The capacity to own up to being fallible, human, vulnerable, irrational, wrong, needy, defenseless, weak and unhappy must by necessity increase your capacity to be strong, truly right and not self-righteous, truly independent, and fulfilled. The admission of heretofore apparently inadmissible feelings is the bridge to inner unity and fulfilling self-expression of life.
In this dualistic approach you become split within yourself, for you reject a whole part of yourself that is the source of essential, potent creative energy without which you can never be a full human being. Your sense of awareness dims as you repress the undesirable part of yourself. The less aware you are, the weaker you become, and therefore more confused and less able to solve this, or any other problem.
The subject tonight will be self-confidence. What is self-confidence? When your real being, your real self, your intuitive nature manifests, there is no uncertainty in you, no doubt about your right reaction or action, and no wavering. Your instant and spontaneous reaction is of such a nature that you know deep down, “This is right, this is so.”
My dear friends, it is important to realize that over the course of a lifetime, usually even in earliest childhood or infancy, every personality forms certain impressions due to environmental influences or to sudden, unexpected experiences. These impressions or attitudes usually take the form of conclusions in the mind of the person. Most of the time these conclusions are wrong. You see and experience something unfortunate, one of the unavoidable hardships of life, and you then make generalizations from them. These generalizations later establish themselves as preconceived ideas.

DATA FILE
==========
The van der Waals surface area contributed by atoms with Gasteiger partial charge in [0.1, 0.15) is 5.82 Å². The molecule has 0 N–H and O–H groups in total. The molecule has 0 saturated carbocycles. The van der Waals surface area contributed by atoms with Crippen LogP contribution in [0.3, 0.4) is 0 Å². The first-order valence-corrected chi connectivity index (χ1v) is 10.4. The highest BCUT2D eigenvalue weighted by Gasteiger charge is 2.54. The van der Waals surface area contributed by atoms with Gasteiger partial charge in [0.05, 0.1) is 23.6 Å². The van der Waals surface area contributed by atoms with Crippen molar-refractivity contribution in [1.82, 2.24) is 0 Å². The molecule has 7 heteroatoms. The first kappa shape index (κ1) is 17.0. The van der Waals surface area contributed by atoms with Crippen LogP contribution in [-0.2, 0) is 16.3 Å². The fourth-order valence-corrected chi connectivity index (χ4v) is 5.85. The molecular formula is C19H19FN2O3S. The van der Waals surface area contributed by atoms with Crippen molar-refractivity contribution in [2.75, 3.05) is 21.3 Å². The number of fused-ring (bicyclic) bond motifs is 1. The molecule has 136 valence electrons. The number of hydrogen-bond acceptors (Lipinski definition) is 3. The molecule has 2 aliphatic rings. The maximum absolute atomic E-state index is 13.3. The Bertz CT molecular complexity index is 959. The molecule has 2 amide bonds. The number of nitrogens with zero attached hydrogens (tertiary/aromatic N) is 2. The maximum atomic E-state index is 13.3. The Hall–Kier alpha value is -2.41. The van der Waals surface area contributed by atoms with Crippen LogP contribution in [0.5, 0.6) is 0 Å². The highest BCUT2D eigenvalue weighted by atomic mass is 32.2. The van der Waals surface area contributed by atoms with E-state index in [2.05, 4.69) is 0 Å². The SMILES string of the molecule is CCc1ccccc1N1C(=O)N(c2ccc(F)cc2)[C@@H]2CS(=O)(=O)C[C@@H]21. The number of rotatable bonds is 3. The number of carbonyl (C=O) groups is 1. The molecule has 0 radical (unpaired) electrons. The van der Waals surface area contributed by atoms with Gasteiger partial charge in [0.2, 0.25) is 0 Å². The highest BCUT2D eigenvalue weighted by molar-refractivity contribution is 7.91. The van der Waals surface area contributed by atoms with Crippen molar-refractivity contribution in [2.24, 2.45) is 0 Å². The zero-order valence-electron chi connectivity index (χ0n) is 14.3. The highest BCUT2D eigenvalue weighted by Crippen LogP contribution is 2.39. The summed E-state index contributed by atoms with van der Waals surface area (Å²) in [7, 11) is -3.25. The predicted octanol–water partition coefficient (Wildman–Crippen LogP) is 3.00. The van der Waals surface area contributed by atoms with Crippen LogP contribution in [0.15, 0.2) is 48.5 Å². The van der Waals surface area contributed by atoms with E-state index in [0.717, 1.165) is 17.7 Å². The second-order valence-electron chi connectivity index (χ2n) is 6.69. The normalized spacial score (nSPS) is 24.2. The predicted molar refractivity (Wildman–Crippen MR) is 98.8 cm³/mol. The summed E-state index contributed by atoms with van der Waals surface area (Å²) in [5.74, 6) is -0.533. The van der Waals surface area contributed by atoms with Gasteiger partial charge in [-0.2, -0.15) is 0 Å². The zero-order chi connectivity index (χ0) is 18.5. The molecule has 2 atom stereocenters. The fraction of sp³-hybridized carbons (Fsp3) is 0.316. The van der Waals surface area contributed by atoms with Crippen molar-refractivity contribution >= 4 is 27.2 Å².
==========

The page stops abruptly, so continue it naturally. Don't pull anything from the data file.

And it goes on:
The conclusions are not thought out; rather they are emotional reactions, general attitudes toward life. They are not completely devoid of a certain logic, albeit limited and erroneous. As the years go by, these conclusions and attitudes sink more and more into the unconscious. From there, they mold the life of every person to some extent. We call each such conclusion an “image,” since we spirits see the whole thought process as a spiritual form—or image.
Many good, kind and even spiritual people say, when hearing these lectures, that it is not good to think so much about the self. They feel it would be better to think more about other people. They say, occupation with the self leads to selfishness. Of course, it depends entirely on how the occupation with the self is done or in what way one thinks about other people. It is wrong to think about yourself in a destructive way filled with self-pity, complaining about your fate, and brooding unproductively about things you may have missed in life and about things you cannot control and therefore cannot change. Whoever leans toward this sort of preoccupation should not only heed the advice of shifting the emphasis from the self to others, but should also learn to channel the self-occupation into a different direction, namely a productive one.